3. Discuss how the local problems addressed by team projects reflect global issues.
Remember, please, that in the Stories Exchange Project we are not interested in general cases. We are interested in particular people in particular circumstances.
It is very important to be there: this whole project is about being there.
1. You take responsibility, they take responsibility.
You have to agree with each teller that his or her story can be presented and talked about.
If they do not want their story to appear at with their name on it, you will have to go to someone else for a story.
You take responsibility, and the teller takes responsibility.
2. What do they look like? How do they speak?
Tell us about the people who tell you stories.
Are they tall or short, thin or fat?
Do they speak slowly and loud, fast, quietly?
About how old are they?
How do they walk, sit, talk?
3. Tell us where you are
Describe the space in which you meet the person.
When you go into someone’s living room or kitchen or garden or wherever you are, find some concrete detail that is unusual.
4. How do you feel…
… before you go to get a story from someone – and while you’re there, and after you leave?
Are you nervous before you go? Is this a person whom you know but have never talked with about what you’re prepared to talk about?
Or have you not met this person, and are feeling nervous or uncertain? Or are you feeling happy because you know the person and you have talked before about the things you are going to talk about? 5. What happens between you and the person telling the story?
Perhaps he or she resisted telling the story, and you had to persuade him or her to talk about whatever it was?
6. The story has a life of its own. It is born, it lives and grows – and then it stops.
A story occurs in separate moments: it is not just all one time. It goes from this point to that; it has a beginning, a middle and an end.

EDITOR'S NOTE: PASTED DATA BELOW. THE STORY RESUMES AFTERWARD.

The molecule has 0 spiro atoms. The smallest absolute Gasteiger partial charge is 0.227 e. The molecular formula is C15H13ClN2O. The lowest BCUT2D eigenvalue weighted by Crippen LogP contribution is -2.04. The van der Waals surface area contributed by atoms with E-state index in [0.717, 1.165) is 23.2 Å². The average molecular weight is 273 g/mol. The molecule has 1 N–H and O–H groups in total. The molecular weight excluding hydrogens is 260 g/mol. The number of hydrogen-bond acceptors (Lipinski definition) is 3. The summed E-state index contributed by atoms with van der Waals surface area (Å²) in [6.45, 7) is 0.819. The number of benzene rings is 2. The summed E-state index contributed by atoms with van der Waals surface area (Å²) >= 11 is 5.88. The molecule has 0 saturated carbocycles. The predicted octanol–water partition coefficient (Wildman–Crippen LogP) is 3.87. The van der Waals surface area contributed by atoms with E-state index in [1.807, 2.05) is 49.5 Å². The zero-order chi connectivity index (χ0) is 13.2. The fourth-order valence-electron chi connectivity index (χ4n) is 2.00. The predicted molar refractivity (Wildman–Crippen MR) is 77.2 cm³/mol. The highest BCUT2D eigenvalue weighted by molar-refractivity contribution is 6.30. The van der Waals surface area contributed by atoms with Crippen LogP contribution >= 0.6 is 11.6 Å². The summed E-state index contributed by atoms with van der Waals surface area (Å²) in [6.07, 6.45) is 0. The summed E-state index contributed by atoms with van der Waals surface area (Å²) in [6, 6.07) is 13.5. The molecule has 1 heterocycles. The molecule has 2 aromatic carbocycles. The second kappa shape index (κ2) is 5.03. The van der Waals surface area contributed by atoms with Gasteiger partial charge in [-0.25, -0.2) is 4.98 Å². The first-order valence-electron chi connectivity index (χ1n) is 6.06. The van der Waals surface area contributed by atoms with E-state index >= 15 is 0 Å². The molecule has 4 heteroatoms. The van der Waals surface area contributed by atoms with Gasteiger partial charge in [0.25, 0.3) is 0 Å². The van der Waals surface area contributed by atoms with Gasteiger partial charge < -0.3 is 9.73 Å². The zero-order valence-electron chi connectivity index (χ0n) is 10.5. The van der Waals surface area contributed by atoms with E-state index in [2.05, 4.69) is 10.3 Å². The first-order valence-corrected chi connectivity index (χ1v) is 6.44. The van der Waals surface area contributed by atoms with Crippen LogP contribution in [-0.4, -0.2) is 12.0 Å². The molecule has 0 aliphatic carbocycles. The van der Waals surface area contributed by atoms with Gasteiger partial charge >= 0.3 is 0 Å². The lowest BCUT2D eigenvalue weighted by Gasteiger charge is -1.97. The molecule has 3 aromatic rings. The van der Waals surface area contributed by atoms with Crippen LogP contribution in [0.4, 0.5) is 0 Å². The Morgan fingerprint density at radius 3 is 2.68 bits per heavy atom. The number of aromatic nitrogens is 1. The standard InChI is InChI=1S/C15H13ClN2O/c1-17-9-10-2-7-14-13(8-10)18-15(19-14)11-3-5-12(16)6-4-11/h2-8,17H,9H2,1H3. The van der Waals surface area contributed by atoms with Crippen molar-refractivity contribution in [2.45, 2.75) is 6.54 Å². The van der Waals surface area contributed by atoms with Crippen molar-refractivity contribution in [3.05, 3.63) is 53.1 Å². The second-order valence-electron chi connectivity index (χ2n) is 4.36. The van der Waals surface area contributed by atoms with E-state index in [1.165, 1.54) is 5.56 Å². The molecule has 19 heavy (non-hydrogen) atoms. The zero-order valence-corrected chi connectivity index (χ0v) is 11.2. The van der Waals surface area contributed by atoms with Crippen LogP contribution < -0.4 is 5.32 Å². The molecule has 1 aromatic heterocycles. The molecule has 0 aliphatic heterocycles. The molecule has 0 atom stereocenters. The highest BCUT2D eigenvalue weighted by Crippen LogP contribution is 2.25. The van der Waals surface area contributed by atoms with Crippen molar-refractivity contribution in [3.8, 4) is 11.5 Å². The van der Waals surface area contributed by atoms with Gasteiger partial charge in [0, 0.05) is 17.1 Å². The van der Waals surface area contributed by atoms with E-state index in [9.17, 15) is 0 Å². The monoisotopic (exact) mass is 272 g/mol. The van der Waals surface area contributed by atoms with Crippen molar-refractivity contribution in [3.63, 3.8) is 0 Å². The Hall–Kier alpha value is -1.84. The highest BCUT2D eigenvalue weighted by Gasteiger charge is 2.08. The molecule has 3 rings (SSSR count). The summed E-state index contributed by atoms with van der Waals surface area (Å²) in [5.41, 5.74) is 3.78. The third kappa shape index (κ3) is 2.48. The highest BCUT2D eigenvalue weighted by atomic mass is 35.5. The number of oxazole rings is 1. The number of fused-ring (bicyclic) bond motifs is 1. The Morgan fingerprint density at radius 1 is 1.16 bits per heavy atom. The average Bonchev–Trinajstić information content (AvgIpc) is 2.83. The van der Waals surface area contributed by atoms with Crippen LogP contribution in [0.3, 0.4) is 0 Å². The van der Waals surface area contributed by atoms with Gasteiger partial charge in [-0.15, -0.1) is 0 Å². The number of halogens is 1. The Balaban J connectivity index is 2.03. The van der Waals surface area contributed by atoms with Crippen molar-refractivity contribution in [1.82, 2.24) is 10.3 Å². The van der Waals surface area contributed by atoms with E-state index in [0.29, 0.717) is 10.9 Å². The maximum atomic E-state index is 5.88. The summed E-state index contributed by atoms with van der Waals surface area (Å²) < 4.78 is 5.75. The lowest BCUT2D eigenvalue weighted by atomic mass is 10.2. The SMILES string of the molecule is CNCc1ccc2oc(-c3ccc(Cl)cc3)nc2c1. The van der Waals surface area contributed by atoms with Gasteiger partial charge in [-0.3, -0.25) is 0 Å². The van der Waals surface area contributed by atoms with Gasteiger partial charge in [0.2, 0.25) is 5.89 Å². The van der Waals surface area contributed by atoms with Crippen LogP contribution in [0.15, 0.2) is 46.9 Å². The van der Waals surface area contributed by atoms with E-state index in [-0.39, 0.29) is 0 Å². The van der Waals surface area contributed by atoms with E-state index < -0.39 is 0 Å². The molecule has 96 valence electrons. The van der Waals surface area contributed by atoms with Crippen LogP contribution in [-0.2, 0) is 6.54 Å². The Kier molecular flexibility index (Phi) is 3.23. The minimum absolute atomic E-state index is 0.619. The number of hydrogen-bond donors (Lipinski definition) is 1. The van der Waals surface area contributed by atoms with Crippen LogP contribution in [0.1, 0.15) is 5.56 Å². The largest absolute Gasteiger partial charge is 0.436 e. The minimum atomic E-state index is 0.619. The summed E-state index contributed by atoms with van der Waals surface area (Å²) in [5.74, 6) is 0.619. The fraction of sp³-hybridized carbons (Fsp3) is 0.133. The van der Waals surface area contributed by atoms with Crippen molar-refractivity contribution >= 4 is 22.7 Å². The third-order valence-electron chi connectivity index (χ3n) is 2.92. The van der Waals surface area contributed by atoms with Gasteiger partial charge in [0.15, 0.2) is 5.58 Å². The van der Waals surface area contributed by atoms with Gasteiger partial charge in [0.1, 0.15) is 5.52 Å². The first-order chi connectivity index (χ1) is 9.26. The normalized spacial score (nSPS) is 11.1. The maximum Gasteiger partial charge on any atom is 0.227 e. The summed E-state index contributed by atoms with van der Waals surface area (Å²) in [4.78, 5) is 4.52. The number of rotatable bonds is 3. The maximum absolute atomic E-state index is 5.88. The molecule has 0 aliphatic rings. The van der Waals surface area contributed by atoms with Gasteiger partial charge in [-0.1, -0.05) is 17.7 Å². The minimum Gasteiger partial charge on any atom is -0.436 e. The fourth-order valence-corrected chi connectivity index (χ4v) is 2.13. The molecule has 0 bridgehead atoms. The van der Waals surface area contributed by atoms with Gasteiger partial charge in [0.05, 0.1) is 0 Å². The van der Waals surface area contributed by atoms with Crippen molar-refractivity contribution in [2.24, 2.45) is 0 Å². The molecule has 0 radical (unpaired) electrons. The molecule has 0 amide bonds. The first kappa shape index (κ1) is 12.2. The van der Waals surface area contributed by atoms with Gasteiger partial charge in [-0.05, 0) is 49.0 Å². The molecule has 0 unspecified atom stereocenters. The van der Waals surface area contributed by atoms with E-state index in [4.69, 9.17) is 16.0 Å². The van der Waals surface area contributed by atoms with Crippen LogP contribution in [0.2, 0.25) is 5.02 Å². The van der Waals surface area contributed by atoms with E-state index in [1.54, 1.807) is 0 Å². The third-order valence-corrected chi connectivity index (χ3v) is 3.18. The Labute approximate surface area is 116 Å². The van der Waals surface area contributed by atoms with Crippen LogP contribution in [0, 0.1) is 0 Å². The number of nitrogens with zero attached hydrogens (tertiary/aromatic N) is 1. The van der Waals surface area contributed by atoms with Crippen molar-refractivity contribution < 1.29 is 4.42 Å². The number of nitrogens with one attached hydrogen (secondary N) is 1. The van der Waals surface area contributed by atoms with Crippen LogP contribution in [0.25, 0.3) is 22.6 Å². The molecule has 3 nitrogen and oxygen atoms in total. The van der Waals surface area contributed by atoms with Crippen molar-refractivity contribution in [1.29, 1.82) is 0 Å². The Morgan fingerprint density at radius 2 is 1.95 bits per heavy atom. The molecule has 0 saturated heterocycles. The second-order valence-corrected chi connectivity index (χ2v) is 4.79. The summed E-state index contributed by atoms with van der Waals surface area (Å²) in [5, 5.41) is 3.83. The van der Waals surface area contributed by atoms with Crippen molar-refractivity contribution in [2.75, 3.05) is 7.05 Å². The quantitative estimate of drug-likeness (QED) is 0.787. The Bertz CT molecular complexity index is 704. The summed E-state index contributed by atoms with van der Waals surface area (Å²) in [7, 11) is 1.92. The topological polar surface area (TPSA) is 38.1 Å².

A story focuses on change. Something happens in it: something is different at the end than it was at the beginning.
And the meaning of a story comes from what happens. It is a changing vision.
One way of conveying that is through details of experience, a sound, something seen, something heard, some sense experience. Something that comes through your body.
When you are getting a story from a person, you have to get this information. You cannot invent it. You have to get them to tell the story in a way that conveys their experience, and your job is to carry that experience on to the rest of us in the Stories Exchange Project – and to many other people all around the world.
7. You GIVE the IMAGES to people. A story is alive only if it goes between people. So tell the story again before you write it down. Tell it to a friend, or tell it to one of the other members of your group or to your family: pass it on – and listen to it.
Because when you tell someone else a story it has to be good. You don’t want to have somebody say “Why are you taking my time with that? What’s it about?” So telling it over and over is a way of helping the story live.